What is targeted phototherapy?

Phototherapy consists of the delivery of light or ultraviolet radiation to treat various, autoimmune diseases of the skin such as psoriasis and vitiligo. This field has seen several major advances over the years, the most recent being targeted phototherapy
Targeted phototherapy, also called concentrated phototherapy, focused phototherapy and microphototherapy, involves delivery of ultraviolet radiation directly focused on, or targeted at, the skin lesion through special delivery mechanisms.

Advantages of targeted phototherapy over conventional phototherapy

Several advantages have been claimed for targeted phototherapy.

  • • Exposure of involved areas only and sparing of uninvolved areas, thus minimizing acute side effects such as erythema (sunburn) and long-term risk of skin cancer in unaffected skin.
  • • Quick delivery of high-doses of energy and short treatment sessions.
  • • Less frequent and less numerous visits to clinic, reducing patient inconvenience.. The treatment can be administered twice aweek or even once a week and each treatment session lasts for seconds only.
  • • Allows treatment of difficult areas such as scalp, nose, genitals, oral mucosa and ears.
  • • Easy administration for children. Children are intimidated by large machines used in conventional phototherapy.

Indications for targeted phototherapy

  • • “The EXCIMER 308 SYSTEM has revolutionized the therapy of pruritic, inflammable skin diseases! It is highly effective for all the indications and achieves fast, long lasting results.”
  • • The ideal indications are persistent, localized lesions.
  • • Targeted NBUVB phototherapy is an effective treatment option in localized vitiligo with a rapid onset of repigmentation seen as early as 2 nd week of treatment. It can be combined with systemic therapies if needed. Best response is seen on the face and neck areas.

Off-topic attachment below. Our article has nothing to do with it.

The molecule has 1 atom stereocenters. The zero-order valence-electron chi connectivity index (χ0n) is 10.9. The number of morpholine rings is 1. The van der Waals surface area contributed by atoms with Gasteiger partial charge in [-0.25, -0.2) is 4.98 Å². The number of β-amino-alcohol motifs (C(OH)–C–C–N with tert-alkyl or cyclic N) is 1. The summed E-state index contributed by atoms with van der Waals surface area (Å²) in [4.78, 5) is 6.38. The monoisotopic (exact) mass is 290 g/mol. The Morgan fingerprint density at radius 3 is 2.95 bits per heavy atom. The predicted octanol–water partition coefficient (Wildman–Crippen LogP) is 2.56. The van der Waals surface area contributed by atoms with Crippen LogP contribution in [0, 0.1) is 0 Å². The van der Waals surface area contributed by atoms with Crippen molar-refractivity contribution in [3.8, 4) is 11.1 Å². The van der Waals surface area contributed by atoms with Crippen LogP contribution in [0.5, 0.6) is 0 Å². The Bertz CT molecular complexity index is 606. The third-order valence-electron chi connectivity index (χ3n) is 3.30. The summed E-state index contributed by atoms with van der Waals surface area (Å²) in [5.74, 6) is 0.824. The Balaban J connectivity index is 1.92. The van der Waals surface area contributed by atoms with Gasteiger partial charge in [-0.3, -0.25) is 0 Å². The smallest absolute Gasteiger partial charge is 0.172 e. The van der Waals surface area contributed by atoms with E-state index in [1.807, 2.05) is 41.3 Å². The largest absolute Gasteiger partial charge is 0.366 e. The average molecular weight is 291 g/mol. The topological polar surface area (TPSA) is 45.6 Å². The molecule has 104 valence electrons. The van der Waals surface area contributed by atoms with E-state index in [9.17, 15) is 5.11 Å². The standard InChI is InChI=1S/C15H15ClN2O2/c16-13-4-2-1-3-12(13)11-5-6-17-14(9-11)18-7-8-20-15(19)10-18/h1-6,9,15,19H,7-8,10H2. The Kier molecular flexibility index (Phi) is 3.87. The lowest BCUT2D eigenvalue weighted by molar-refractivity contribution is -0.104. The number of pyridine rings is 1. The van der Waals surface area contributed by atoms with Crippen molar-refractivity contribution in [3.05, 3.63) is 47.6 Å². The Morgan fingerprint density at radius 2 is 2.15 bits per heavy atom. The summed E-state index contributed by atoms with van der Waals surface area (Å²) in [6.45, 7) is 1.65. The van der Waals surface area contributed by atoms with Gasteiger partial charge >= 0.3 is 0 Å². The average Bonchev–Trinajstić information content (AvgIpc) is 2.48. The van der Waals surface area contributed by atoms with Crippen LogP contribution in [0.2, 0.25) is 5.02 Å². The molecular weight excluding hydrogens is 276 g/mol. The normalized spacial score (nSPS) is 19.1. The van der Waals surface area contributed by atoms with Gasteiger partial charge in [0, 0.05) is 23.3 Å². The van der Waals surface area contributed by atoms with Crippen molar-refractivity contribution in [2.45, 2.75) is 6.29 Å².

Examples of skin conditions that may be treated by targeted phototherapy include:

  • • psoriasis
  • • scalp psoriasis
  • • seborrhoeic dermatitis
  • • vitiligo
  • • Alopecia areata
  • • cutaneous T-cell Lymphoma (mycosis fungoides)
  • • atopic dermatitis
  • • pityriasis lichenoides
  • • urticaria pigmentosa
  • • morphoea
  • • scleroderma
  • • hand dermatitis

Mechanism of action

Most targeted phototherapy devices emit radiation in the UVB range, with peak emission in the narrowband wavelength (around 308-311 nm).
The following mechanisms have been proposed to explain UV's efficacy in the treatment of skin diseases:

  • • Apoptosis of pathogenically relevant cells including T-cell apoptosis in the treatment of psoriasis, mycosis fungoides and atopic dermatitis, and mast cell apoptosis in pruritic skin disorders.
  • • Stimulation of melanocyte-stimulating hormone, increased melanocyte proliferation, and melanogenesis as in vitiligo.
  • • Decreased release of histamine from both basophils and mast cells in histaminic disorders such as urticaria pigmentosa.
  • • UVB radiation has an immune modeling effect which can normalize pathologically altered cellular activities.

Safety of targeted phototherapy

Adverse effects to the treatment are uncommon.Ultraviolet radiation exposure leads to skin ageing and skin cancer. The risks are lower when limited skin is exposed to it, as is the case with

  • • UVB may cause acute phototoxicity (like sunburn), with redness and blistering, beginning in the first 4–6 hours after exposure and peaking at 12–24 hours.
  • • Male genitalia should be shielded during every treatment session as they are particularly sensitive to the development of skin cancers.